Next year, “almost everybody [will] pay lower taxes on the same amount of income” they had this year owing to the IRS’s inflation adjustments to the federal tax brackets, says Kenneth Waltzer, a Los Angeles–based certified financial planner (CFP). The 2023 tax brackets are being increased by roughly 7% from the 2022 brackets. On top of that, the standard deduction is also increasing by $900 for individuals and $1,800 for married couples.
And workers will also be able to put more into tax-deferred investment accounts like 401(k)s, IRAs, SEP-IRAs, etc., saving them even more on taxes, says Waltzer. The 401(k) contribution limit, for example, is increasing from $20,500 this year to $22,500 next year—an unprecedented boost.
“You’ll not only be allowed to contribute more, but likely have more cash to do so because your taxes are already lower,” says Waltzer.
One thing workers may want to consider for next year, then: adjusting their tax withholding or estimated quarterly tax payments, says Alicia Waltenberger, senior director of wealth planning strategies at TIAA.
“With the increase in the income tax brackets this year, you may be able to keep more of your money,” says Waltenberger. That said, if your income increases next year, you may not notice much of a tax difference.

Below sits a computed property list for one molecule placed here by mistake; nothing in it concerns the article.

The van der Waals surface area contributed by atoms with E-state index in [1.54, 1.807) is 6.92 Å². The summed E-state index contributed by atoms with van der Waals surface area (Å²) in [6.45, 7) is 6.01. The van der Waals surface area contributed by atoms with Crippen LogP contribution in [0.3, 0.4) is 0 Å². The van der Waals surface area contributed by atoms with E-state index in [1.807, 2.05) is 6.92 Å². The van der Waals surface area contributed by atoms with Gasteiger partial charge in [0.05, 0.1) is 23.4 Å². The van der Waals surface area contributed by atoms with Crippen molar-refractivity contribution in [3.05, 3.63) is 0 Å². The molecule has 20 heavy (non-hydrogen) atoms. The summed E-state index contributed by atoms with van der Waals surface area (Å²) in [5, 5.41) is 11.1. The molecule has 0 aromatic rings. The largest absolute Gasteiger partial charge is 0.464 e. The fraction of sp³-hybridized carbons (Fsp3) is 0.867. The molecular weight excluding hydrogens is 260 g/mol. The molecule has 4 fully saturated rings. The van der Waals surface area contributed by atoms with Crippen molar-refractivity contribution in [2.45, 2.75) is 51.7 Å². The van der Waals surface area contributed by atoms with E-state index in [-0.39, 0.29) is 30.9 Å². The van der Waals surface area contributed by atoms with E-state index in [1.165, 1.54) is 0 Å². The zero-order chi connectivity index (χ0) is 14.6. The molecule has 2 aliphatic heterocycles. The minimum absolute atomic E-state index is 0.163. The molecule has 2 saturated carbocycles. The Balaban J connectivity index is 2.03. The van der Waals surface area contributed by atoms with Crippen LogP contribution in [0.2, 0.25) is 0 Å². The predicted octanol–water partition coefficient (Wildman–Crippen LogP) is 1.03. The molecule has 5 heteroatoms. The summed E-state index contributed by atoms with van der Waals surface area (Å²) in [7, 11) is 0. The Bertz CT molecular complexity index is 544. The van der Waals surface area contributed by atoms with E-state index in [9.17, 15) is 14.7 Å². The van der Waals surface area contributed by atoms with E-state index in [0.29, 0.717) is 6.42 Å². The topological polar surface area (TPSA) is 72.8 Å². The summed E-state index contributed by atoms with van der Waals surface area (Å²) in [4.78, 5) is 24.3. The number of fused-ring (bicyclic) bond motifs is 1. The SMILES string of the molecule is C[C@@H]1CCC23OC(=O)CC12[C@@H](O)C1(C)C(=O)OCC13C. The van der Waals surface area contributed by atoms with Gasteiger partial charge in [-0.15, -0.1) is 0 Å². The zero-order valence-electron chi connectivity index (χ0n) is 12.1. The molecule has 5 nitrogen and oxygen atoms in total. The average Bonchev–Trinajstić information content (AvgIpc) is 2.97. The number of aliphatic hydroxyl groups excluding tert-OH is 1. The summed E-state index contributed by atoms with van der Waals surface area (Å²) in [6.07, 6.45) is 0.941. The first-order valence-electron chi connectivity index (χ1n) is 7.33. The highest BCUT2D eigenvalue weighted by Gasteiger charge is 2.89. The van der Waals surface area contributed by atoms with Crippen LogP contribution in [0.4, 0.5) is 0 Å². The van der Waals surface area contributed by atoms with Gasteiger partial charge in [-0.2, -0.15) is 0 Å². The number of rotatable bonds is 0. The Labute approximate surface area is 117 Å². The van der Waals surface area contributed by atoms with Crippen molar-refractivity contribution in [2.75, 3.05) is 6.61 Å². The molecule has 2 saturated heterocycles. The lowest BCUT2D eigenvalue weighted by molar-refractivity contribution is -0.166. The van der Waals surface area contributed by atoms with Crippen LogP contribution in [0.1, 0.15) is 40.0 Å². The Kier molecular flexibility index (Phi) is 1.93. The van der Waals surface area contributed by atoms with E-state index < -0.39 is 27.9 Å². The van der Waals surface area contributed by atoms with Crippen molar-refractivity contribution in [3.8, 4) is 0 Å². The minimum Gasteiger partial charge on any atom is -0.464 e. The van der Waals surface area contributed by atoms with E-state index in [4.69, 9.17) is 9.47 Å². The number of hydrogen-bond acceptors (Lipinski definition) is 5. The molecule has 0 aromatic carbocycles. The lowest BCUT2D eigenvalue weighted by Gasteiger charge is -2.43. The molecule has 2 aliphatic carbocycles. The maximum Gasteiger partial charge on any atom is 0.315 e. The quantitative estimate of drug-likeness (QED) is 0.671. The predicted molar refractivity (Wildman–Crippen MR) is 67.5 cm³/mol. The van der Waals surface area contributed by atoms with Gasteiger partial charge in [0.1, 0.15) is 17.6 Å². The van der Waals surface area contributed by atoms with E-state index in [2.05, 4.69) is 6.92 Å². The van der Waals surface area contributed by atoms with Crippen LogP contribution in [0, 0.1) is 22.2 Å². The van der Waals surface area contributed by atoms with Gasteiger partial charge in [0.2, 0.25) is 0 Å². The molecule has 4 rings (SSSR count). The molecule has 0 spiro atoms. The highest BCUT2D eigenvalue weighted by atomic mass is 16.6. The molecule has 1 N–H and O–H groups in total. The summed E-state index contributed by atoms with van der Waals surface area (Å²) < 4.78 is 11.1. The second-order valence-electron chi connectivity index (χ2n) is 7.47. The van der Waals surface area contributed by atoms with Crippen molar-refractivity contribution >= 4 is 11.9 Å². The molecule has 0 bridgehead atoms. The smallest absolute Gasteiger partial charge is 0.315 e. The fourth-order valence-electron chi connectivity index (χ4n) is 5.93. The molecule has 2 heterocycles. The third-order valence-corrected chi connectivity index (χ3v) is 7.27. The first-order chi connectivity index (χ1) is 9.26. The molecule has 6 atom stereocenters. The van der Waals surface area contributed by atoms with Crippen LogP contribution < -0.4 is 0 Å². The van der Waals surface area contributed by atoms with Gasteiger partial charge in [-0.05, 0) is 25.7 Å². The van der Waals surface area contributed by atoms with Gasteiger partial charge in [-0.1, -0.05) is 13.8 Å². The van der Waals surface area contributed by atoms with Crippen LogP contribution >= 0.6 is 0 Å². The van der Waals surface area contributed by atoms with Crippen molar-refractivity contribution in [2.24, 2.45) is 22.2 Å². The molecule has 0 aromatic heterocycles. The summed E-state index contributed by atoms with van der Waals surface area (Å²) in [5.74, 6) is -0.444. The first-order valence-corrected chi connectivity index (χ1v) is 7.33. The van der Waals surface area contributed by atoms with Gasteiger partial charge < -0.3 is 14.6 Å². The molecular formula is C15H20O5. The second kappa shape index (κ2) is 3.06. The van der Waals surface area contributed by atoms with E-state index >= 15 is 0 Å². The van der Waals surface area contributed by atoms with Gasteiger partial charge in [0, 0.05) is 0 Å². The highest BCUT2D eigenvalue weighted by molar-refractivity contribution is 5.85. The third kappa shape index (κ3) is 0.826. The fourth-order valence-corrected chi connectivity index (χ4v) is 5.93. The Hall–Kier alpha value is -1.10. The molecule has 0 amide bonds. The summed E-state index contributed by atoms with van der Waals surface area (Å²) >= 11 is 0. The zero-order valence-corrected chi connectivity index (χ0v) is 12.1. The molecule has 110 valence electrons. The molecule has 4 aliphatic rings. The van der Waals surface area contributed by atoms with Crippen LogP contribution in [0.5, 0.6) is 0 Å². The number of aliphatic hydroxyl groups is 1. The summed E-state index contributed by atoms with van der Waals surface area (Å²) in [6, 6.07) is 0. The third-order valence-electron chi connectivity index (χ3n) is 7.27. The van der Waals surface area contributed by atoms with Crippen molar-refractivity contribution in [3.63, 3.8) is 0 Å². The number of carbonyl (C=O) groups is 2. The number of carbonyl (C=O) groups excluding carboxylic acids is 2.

Retirement account changes, however, are significant. If you can swing it, take advantage of the increased contribution limits for retirement accounts. And if you spread your contributions throughout the year, make sure to increase them starting in January. Waiting a few months will make the change seem more significant.
“Maximizing contributions to retirement plans will help reduce taxable income,” says Waltenberger. “This could allow you to drop into a lower tax bracket or keep you from pushing up into higher bracket in 2023.”
To make the most of the changes, taxpayers should understand their tax rate and adjusted gross income, says Eric Presogna, a Pennsylvania-based CFP.
A married couple over the age of 50 making approximately $268,000 this year and maxing out their 401(k)s would not be able to contribute directly to a Roth IRA, because they would exceed the income limits, he says.
Next year, though, “this same couple—assuming 401(k)s are still being maxed—could effectively receive a 4% raise next year, have a slightly lower average tax rate, and now be able to directly fund Roth IRAs,” says Presogna.
Finally, the tax changes also present an opportunity for those who want to convert part of their IRA to a Roth IRA. In a Roth conversion, you pay taxes on the money your investments earned in the original IRA and on any contributions you deducted on your taxes. But then your investments grow tax-free (if you follow all of the withdrawal rules).
“For those who are concerned about taxes rising in the future or those who have kids in high tax brackets, conversion of IRA to Roth just got cheaper,” says Keith Singer, a a Florida-based CFP.